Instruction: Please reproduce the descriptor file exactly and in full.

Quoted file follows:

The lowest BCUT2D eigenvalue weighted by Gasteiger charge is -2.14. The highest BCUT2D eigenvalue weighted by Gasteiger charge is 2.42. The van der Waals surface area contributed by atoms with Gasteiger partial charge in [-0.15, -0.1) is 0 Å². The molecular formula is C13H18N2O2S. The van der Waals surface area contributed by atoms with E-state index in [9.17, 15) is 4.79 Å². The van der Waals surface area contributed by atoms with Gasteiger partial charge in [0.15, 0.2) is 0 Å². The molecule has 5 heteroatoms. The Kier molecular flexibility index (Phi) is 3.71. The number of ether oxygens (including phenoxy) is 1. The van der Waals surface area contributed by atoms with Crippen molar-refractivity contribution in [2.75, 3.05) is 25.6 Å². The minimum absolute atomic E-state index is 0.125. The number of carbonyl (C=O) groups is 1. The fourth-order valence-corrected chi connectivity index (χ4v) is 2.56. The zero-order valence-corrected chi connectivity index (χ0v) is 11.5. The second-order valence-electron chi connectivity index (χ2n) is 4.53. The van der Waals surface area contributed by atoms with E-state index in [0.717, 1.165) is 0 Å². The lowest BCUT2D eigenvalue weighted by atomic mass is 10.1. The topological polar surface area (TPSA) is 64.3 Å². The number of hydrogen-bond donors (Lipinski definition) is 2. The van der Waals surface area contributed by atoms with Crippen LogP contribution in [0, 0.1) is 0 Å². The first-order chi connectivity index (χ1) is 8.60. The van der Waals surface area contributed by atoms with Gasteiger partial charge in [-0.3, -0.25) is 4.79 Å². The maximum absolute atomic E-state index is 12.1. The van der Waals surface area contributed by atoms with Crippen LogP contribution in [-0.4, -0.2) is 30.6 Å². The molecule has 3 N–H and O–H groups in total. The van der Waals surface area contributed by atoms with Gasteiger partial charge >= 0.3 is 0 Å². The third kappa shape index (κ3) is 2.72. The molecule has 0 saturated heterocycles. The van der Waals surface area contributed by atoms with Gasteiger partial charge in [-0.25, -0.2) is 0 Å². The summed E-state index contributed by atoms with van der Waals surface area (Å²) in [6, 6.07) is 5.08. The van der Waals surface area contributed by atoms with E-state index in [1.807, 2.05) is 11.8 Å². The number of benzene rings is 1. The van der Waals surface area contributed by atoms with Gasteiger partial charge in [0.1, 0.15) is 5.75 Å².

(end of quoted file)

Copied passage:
The lowest BCUT2D eigenvalue weighted by Gasteiger charge is -2.14. The highest BCUT2D eigenvalue weighted by Gasteiger charge is 2.42. The van der Waals surface area contributed by atoms with Gasteiger partial charge in [-0.15, -0.1) is 0 Å². The molecular formula is C13H18N2O2S. The van der Waals surface area contributed by atoms with E-state index in [9.17, 15) is 4.79 Å². The van der Waals surface area contributed by atoms with Gasteiger partial charge in [0.15, 0.2) is 0 Å². The molecule has 5 heteroatoms. The Kier molecular flexibility index (Phi) is 3.71. The number of ether oxygens (including phenoxy) is 1. The van der Waals surface area contributed by atoms with Crippen molar-refractivity contribution in [2.75, 3.05) is 25.6 Å². The minimum absolute atomic E-state index is 0.125. The number of carbonyl (C=O) groups is 1. The fourth-order valence-corrected chi connectivity index (χ4v) is 2.56. The zero-order valence-corrected chi connectivity index (χ0v) is 11.5. The second-order valence-electron chi connectivity index (χ2n) is 4.53. The van der Waals surface area contributed by atoms with E-state index in [0.717, 1.165) is 0 Å². The lowest BCUT2D eigenvalue weighted by atomic mass is 10.1. The topological polar surface area (TPSA) is 64.3 Å². The number of hydrogen-bond donors (Lipinski definition) is 2. The van der Waals surface area contributed by atoms with Crippen LogP contribution in [0, 0.1) is 0 Å². The first-order chi connectivity index (χ1) is 8.60. The van der Waals surface area contributed by atoms with Gasteiger partial charge in [-0.3, -0.25) is 4.79 Å². The maximum absolute atomic E-state index is 12.1. The van der Waals surface area contributed by atoms with Crippen LogP contribution in [-0.4, -0.2) is 30.6 Å². The molecule has 3 N–H and O–H groups in total. The van der Waals surface area contributed by atoms with Gasteiger partial charge >= 0.3 is 0 Å². The third kappa shape index (κ3) is 2.72. The molecule has 0 saturated heterocycles. The van der Waals surface area contributed by atoms with Gasteiger partial charge in [-0.25, -0.2) is 0 Å². The summed E-state index contributed by atoms with van der Waals surface area (Å²) in [6, 6.07) is 5.08. The van der Waals surface area contributed by atoms with E-state index in [1.807, 2.05) is 11.8 Å². The number of benzene rings is 1. The van der Waals surface area contributed by atoms with Gasteiger partial charge in [0.1, 0.15) is 5.75 Å².